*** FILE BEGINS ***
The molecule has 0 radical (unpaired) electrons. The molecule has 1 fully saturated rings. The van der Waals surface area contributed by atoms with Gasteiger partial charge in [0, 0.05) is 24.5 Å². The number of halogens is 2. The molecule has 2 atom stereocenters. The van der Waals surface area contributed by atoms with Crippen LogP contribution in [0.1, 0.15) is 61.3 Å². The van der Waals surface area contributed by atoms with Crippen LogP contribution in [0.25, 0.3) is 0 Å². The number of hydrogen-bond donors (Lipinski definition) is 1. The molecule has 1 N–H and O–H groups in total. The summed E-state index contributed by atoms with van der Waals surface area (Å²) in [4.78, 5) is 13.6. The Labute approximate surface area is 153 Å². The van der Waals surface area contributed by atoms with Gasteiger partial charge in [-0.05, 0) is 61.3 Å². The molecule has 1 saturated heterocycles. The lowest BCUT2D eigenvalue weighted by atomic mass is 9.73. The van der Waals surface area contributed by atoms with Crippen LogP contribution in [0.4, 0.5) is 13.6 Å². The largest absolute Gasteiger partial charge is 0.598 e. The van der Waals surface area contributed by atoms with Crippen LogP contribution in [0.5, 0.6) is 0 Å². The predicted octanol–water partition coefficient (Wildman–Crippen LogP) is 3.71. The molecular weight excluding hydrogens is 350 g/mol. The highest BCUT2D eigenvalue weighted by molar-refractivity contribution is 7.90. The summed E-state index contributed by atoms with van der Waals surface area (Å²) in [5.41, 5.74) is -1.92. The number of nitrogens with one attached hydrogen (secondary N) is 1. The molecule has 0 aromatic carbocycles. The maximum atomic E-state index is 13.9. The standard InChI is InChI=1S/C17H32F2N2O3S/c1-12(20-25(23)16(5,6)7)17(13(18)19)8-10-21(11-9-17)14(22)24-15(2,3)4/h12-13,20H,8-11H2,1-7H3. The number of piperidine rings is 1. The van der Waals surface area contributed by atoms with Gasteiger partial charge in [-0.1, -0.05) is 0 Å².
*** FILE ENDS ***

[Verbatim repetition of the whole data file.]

The molecule has 0 radical (unpaired) electrons. The molecule has 1 fully saturated rings. The van der Waals surface area contributed by atoms with Gasteiger partial charge in [0, 0.05) is 24.5 Å². The number of halogens is 2. The molecule has 2 atom stereocenters. The van der Waals surface area contributed by atoms with Crippen LogP contribution in [0.1, 0.15) is 61.3 Å². The van der Waals surface area contributed by atoms with Crippen LogP contribution in [0.25, 0.3) is 0 Å². The number of hydrogen-bond donors (Lipinski definition) is 1. The molecule has 1 N–H and O–H groups in total. The summed E-state index contributed by atoms with van der Waals surface area (Å²) in [4.78, 5) is 13.6. The Labute approximate surface area is 153 Å². The van der Waals surface area contributed by atoms with Gasteiger partial charge in [-0.05, 0) is 61.3 Å². The molecule has 1 saturated heterocycles. The lowest BCUT2D eigenvalue weighted by atomic mass is 9.73. The van der Waals surface area contributed by atoms with Crippen LogP contribution in [0.4, 0.5) is 13.6 Å². The largest absolute Gasteiger partial charge is 0.598 e. The van der Waals surface area contributed by atoms with Crippen LogP contribution in [0.5, 0.6) is 0 Å². The predicted octanol–water partition coefficient (Wildman–Crippen LogP) is 3.71. The molecular weight excluding hydrogens is 350 g/mol. The highest BCUT2D eigenvalue weighted by molar-refractivity contribution is 7.90. The summed E-state index contributed by atoms with van der Waals surface area (Å²) in [5.41, 5.74) is -1.92. The number of nitrogens with one attached hydrogen (secondary N) is 1. The molecule has 0 aromatic carbocycles. The maximum atomic E-state index is 13.9. The standard InChI is InChI=1S/C17H32F2N2O3S/c1-12(20-25(23)16(5,6)7)17(13(18)19)8-10-21(11-9-17)14(22)24-15(2,3)4/h12-13,20H,8-11H2,1-7H3. The number of piperidine rings is 1. The van der Waals surface area contributed by atoms with Gasteiger partial charge in [-0.1, -0.05) is 0 Å².